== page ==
Information about 400 people is incorrect. Kwale Advocatefirma will have to pay.
The Danish Data Protection Authority is handling the case following the leak of personal information of more than 400 former employees of bankrupt airline Flair.
“The status of the case is that it is still under investigation. So at this time we can’t say anything more about what the reaction will be from the Norwegian Data Protection Authority,” the journalist contacted Anders Ballangrud at the Data Protection Authority.
Ballangurut says the inspectorate receives the necessary information, conducts investigations and finally takes a decision.
It is not yet known what decision will be made.
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One of the inspectorate’s possible forms of reaction is an infringement fee, which means that Quale Advocatefirma agrees to pay a set amount.
The Inspectorate’s inquiries come after the announcement of the defection and E24’s coverage of the matter.
One of the bankruptcy estate’s hired advisors shared the information incorrectly via email. This happened in March this year due to human failure.
Information includes salary, holiday pay, pension and absence.
The police refused
E24 has been granted access to correspondence between the Oslo Police District and the Norwegian Data Protection Authority regarding the case.
It appears from the letter that the police registered a case and conducted an investigation. It also appears that a total of 16 complaints were received before the police were called.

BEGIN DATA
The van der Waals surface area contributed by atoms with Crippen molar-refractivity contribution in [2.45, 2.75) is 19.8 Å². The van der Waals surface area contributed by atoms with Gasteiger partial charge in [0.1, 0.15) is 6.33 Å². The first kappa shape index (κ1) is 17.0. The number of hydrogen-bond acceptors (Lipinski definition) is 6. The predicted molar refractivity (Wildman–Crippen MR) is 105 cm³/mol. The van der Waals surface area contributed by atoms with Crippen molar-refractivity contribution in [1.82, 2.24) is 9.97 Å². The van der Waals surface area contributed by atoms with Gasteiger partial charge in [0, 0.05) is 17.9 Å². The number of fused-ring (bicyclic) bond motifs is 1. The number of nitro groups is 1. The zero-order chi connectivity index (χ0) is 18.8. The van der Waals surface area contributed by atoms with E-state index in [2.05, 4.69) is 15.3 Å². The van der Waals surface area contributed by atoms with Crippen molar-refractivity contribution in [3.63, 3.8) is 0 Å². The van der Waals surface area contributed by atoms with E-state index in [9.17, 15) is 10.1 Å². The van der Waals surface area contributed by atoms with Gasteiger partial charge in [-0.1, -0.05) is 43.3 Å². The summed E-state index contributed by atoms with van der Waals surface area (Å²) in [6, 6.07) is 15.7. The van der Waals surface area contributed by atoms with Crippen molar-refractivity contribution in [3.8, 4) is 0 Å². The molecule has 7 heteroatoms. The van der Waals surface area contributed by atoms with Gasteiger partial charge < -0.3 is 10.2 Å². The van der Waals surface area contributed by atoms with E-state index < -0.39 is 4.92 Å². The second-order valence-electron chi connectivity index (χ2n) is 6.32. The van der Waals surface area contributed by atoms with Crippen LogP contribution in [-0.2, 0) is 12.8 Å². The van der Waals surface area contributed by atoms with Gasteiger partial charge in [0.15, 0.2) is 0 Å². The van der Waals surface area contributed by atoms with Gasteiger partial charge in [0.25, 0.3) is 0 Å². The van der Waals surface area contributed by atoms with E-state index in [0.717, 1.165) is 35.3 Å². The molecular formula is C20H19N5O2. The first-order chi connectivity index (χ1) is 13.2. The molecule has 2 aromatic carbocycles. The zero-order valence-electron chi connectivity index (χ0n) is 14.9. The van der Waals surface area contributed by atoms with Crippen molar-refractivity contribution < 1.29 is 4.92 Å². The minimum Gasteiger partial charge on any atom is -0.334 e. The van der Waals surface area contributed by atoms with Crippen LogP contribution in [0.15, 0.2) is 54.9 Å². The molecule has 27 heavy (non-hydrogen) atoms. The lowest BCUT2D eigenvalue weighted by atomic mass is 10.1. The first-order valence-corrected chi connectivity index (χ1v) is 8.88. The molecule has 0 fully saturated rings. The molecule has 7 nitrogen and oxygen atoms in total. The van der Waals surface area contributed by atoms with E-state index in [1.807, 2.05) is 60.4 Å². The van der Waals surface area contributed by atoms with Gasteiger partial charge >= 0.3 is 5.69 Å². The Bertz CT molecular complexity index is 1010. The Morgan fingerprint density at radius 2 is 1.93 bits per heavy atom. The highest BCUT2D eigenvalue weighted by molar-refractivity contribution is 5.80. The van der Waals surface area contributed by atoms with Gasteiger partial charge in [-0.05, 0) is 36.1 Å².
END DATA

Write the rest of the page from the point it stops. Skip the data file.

“The police have decided that the cases will be dropped based on the fact that the cases have been transferred to the administrative agency,” Karian Kaibo Nestland, police prosecutor in the Oslo Police District, tells E24.
Nestland explains that the police negotiated with a staff representative. They agreed not to send further reports until the police had an answer about what the Norwegian Data Protection Authority was doing in the case.
Trustee Stine Snortingdalen says Flair’s bankruptcy estate submitted a detailed report to the Norwegian Data Protection Authority shortly after the incident.
“Apart from this, we have no idea”, says Snertingdalen.
He lost his job
When E24 discussed the case earlier this year, Snerdingdalen said the incident was discovered quickly and the estate immediately began steps to get a fuller overview. For them, it was important that the incident was dealt with by the book. Collaborated with professionals who assisted in the estate process.
The leak was related to the processing of applications for coverage under the State Wage Guarantee Scheme. The estate had several crores of kroner in wage demands for employees.
The Norwegian Data Protection Authority has the option to react by issuing a fine or reprimand. The response depends on what happened, why it happened, what steps have been taken and what they are doing to ensure that something similar does not happen again.
Malgorzata Sindeka, associate professor at the University of Bergen, responded by including information about the lack of leakage. This can be important information about health conditions and can make the matter more serious in that regard.
More than 400 employees lost their jobs when Flyr went bankrupt last winter. Other airlines asked former flyers to apply for jobs with them.
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